Counsels to Writers and Editors


Chapter 22—The Book Committee

Selection of the Book Committee—Great care should be exercised in selecting the members of the book committee. The men who are to pass judgment on the books offered for publication should be few and well chosen. Only such as have an experimental knowledge of authorship are qualified to act in this capacity. Only those should be chosen whose hearts are under the control of the Spirit of God. They should be men of prayer, men who do not exalt self, but who love and fear God, and respect their brethren. Only such as, in distrust of self, are led by divine wisdom, are competent to fill this important position.—Testimonies for the Church 7:160. CW 159.1

Men of Experience to Serve—Manuscripts have been placed in the hands of men for criticism when the eyes of their understanding were so blinded that they could not discern the spiritual import of the subject with which they were dealing. More than this, they had no real knowledge of bookmaking. They had had neither study nor practice in the line of literary productions. Men have sat in judgment upon books and manuscripts, unwisely placed in their hands, when they should have declined to serve in any such capacity. It would have been only honest for them to say, “I have had no experience in this line of work, and should certainly do injustice to myself and to others in giving my opinion. Excuse me, brethren; instead of instructing others, I need that someone should teach me.” But this was far from their thoughts. They expressed themselves freely in regard to subjects of which they knew nothing. Conclusions have been accepted as the opinions of wise men, when they were simply the opinions of novices.—Manuscript 14, 1896. CW 159.2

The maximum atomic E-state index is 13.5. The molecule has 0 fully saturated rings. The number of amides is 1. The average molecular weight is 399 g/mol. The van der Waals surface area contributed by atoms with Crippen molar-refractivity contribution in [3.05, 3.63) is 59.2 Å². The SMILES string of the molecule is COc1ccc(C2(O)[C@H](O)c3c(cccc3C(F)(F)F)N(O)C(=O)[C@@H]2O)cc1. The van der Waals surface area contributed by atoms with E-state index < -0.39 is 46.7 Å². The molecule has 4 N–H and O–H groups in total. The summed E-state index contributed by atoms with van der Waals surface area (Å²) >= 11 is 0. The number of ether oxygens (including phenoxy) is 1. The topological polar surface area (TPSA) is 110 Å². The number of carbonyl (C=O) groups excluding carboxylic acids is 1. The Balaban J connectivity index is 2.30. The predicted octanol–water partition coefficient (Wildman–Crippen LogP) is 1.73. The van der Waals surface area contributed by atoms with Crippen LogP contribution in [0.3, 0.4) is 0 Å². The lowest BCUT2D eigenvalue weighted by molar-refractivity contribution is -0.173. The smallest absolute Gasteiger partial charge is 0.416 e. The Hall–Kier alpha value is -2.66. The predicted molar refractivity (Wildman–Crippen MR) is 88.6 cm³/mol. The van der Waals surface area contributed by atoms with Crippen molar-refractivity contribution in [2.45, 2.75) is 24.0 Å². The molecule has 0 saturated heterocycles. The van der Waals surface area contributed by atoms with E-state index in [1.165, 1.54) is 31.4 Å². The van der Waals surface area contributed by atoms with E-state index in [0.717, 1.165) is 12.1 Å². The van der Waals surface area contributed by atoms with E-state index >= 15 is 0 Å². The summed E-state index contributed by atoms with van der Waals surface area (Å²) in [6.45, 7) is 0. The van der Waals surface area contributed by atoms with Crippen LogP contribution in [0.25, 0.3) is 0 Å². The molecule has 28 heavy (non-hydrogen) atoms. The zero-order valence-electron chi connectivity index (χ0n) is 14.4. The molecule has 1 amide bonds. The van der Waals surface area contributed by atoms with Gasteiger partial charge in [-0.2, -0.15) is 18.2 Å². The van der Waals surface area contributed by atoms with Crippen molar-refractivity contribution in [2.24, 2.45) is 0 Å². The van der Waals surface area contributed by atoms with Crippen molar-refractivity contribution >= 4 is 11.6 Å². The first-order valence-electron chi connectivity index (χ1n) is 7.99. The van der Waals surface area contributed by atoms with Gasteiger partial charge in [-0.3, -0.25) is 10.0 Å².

Counsel to the Book Committee—I have some things to say in reference to the making of books. There are dangers which our book committee needs to guard against. Men who have any part to act in the service of God should be careful, lest they use the common fire in the place of the sacred. They should watch and pray, and be careful that their own hearts are under the control of the Spirit of God. If, like Daniel, they are men of earnest prayer, they will be careful of their words and deportment. They will not exalt self, but they will love and fear God, and respect their brethren. They will pray for grace to keep themselves faithful and true and untainted with selfishness in their connection with the work of God. No neglect will be seen, no complaints will be heard, no unjust course will be taken toward any man whom God has used in His work.... CW 160.1

The men who are placed in the position to judge if books are worthy of publication should be few and well chosen. Men who have never written a book themselves, or had any experience in this line, cannot be expected to have clear perceptions in these matters, and they should never be placed on a committee to pass their judgment or estimate the value of a book. They may speak of these matters as though they were competent to judge, but they are ignorant of the subject brought before them.... CW 160.2

Many books have been issued, not for the glory of God, but simply because the authors desired to make a book. Men have considered it their right to put books into circulation which were not at all needed, that they might make a little money for themselves. Other persons feel that their productions are needed, and are greatly offended when they are not recognized as authors.... CW 161.1

The Lord would have men of solid judgment in connection with His work, else the world will be flooded with a class of literature that it might better be without. And His people are to learn to deal justly, to love mercy, and to walk humbly with their God.—Letter 208, 1899. CW 161.2